As I mentioned in a previous post, I'm a former volunteer at the Elma, Marilla and Wales Boys and Girls Clubs.
In that past life I had the great pleasure to learn a whole lot about BGCs locally and nationally. I'm going to share a few my favorite facts about the clubs in this post.
To start, let's talk about the age range of club members. Many think that teens are the only children served by BGCs. In Buffalo (and at many clubs around the country) you can become a club member at the tender age of 5 years. The clubs service children all through their high school years. In fact, even after children are no longer eligible to be members because of their age, many stay involved as volunteers or employees.
Moving on, let's look at the membership rules. Especially with inner city families, money is very tight. For many of the programs at BGCs, if a family is below specific income levels, membership fees may be waived. The clubs try very hard to not deny a needy child because of an inability to pay. Understand, those children cost the clubs the same amount as members who pay full freight but clubs try to fund these special cases through donations, scholarships and grants.
Now we'll move in to programming. As I have said a few times, BGCs are not just a big basketball game. If a member wants to do their homework, clubs have learning centers which include computers, books, tutors and more. There are several education specific programs to help members learn how to learn. Examples of these programs include Power Hour and Supplemental Education Services (SES).
It's important to repeat that the BGC's programs help members learn how to learn. Simply teaching a member to parrot an answer for a test is not an efficient approach.. Teaching a child how to study and learn not only prepares them for school, but it also better prepares them for life. I love this about the clubs!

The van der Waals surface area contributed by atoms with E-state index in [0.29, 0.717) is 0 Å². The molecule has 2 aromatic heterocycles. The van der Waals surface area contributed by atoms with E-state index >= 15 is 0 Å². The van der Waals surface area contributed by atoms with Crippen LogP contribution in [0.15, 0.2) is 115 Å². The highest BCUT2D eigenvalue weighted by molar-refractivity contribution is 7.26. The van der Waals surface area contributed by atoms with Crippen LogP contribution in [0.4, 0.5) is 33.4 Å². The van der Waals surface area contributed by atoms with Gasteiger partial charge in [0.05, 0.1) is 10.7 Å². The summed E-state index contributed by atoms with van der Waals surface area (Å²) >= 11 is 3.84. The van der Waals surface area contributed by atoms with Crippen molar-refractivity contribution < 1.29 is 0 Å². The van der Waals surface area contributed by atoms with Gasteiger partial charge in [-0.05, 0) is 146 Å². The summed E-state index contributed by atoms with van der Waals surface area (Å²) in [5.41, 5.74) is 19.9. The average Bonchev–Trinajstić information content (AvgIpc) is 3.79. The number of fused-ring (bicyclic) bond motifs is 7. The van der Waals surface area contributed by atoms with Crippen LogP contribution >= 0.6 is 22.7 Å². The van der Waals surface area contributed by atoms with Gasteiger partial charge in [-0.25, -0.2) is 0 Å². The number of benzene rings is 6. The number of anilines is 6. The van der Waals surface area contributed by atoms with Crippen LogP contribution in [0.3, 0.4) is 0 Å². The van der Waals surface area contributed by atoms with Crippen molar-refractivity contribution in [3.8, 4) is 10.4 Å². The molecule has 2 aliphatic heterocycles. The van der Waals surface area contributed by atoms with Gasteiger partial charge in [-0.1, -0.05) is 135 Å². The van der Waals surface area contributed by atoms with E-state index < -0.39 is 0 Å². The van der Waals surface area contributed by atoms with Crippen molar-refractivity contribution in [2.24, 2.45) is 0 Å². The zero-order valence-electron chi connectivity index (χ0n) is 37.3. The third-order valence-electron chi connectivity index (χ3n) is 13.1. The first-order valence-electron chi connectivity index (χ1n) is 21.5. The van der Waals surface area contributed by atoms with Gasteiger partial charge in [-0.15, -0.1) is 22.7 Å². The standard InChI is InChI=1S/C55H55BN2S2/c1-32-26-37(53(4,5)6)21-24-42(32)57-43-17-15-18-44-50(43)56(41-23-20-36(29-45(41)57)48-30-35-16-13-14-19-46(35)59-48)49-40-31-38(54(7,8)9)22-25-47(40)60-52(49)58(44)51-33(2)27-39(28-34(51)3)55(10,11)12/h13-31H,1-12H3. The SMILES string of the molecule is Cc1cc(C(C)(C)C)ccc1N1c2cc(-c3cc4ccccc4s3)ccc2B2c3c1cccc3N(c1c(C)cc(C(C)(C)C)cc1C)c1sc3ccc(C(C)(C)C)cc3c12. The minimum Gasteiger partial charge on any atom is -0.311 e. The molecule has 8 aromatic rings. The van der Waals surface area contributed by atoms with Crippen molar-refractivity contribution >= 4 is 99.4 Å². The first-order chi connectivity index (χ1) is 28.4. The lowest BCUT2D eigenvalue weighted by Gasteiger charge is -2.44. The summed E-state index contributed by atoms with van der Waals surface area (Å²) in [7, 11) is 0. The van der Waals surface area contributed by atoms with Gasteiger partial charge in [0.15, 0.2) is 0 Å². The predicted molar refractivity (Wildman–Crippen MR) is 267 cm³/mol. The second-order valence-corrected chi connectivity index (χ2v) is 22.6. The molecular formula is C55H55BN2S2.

Other critical life prep programs focus on Character and Leadership.
Before I get into the specifics of these programs, let me tell you a quick personal story. In a recent visit to the BGC's Babcock St club site, I had the opportunity to observe several groups of members. I was flat out stunned by the mannerisms of the members. All of the kids, regardless of age, were amazingly polite. Now, I didn't expect to walk in to a circus but I did know that it was a hot summer day and it would have been easy for the kids (or us adults!!) to be cranky or impatient with those around them. The members were patient, they said excuse me, they put away books when they were done with them, they held doors open for fellow members, they addressed staff as Mr. or Miss.... I was so proud of what BGCs were doing for these kids and others at other club sites.
Character and Leadership are so important for people and those traits need to be developed early. The Buffalo BGCs help teach those skills with programs such as Torch Club, Keystone Club, Youth for Unity, Youth of the Month/Year and more. Members work with staff to develop a sense of community and leadership by electing officers, planning service projects, and club activities. By contributing significant hours, teens and alumni can have the opportunity to finance for college, pay off student loans and learn new skills to help them enhance their employment marketability.
By the way, have you noticed that I am this far into my description of BGC programs and I've not yet mentioned sports? In truth, I'm really not close to sports yet. But let's keep moving.
Our next program grouping involves Health and Life Skills. This is the module that includes my selected program - The Food and Nutrition Program. In addition to my favorite program, the clubs also offer SMART Moves, Street SMART, SMART Girls, Passport to Manhood and Health 360.
All of these terrific programs develop young people’s capacity to engage in positive behaviors that nurture their well-being, help them to set personal goals, and develop the competencies to live successfully as self-sufficient adult.
In short, they teach real world life skills. As I mentioned earlier, you must teach children how to learn. Teaching them to be parrots might prepare them to answer today's questions but it rarely prepares them for what ever is around tomorrow's corner.
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